Following the breakdown of a relationship, family lawyers face a challenging and, at times unenviable task of helping their client through one of the most difficult periods of their lives. The role is usually evenly split – part lawyer and part counsellor – requiring empathy and objectivity in equal measure.
When I tell people I’m a family lawyer their response and the look on their face is always the same, “How do you do that kind of work?”, or “That must be draining and emotional”. Truth is – it’s all those things. But I do this kind of work because I want to help people. I want to help them get through the separation, deal with the grief cycle, sort out their financial and/or parenting issues and at the end of it all, make sure they are in a position where they can move forward.
When I started my career my then boss gave me some words of wisdom that have stuck with me over the years. He said that if I was going to do this type of work then I needed to make sure I left work at work. Over the years, I’ve learned to listen more and talk less. I have found that clients want an opportunity to tell their story and be heard.
I believe the family law system is fundamentally flawed – how can two people go to Court, exchange affidavits slandering each other, put their lives on hold for 2-3 years and at the end of it all come out if it and effectively co-parent their children? There has to be a better way. It is for these reasons that I am very passionate about alternative dispute resolution (ADR) including mediation and collaborative law.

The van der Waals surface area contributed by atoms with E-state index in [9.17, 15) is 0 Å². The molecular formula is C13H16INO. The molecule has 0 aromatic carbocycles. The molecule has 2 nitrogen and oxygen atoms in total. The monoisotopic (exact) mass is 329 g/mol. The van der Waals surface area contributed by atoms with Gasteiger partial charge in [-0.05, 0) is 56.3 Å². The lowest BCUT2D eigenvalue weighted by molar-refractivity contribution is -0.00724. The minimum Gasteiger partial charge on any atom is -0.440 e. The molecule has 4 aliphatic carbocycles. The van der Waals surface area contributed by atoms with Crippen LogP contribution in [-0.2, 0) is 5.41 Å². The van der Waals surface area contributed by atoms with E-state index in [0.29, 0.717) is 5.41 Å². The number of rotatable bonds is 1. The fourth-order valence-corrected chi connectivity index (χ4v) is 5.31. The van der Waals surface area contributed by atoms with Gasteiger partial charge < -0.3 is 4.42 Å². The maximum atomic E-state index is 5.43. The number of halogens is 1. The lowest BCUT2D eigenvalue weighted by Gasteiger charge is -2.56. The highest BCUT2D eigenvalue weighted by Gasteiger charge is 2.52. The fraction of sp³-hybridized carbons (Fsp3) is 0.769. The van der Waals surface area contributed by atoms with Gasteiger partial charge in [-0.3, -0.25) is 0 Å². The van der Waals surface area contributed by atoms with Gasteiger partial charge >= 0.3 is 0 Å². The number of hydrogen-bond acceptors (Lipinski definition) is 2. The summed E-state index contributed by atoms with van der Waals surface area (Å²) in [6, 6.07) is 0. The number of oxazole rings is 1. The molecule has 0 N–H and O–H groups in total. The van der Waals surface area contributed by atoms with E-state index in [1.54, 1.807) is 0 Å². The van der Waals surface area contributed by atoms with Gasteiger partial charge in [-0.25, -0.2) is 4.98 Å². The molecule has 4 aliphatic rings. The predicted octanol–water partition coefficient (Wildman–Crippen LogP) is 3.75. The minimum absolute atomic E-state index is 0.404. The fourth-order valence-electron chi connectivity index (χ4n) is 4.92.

I always provide clients with the ‘best case/worst case’ scenarios and ensure that they are fully informed about their options whether that be resolving the matter through ADR, or as is sometimes the case, commencing proceedings because there is no alternative.
Family law is incredibly challenging but equally rewarding. I am in the business of relationships, and my work continues to show me that our relationship with those closest to us is the most important thing in life. Sometimes, without warning or explanation, those relationships come to an end. But if you look at it with a glass half full attitude, the end is just the beginning of something new. As Marilyn Munro famously said,
“… everything happens for a reason. People change so that you can learn to let go, things go wrong so that you appreciate them when they’re right… and sometimes good things fall apart so better things can fall together”.
Tash Nolan, Director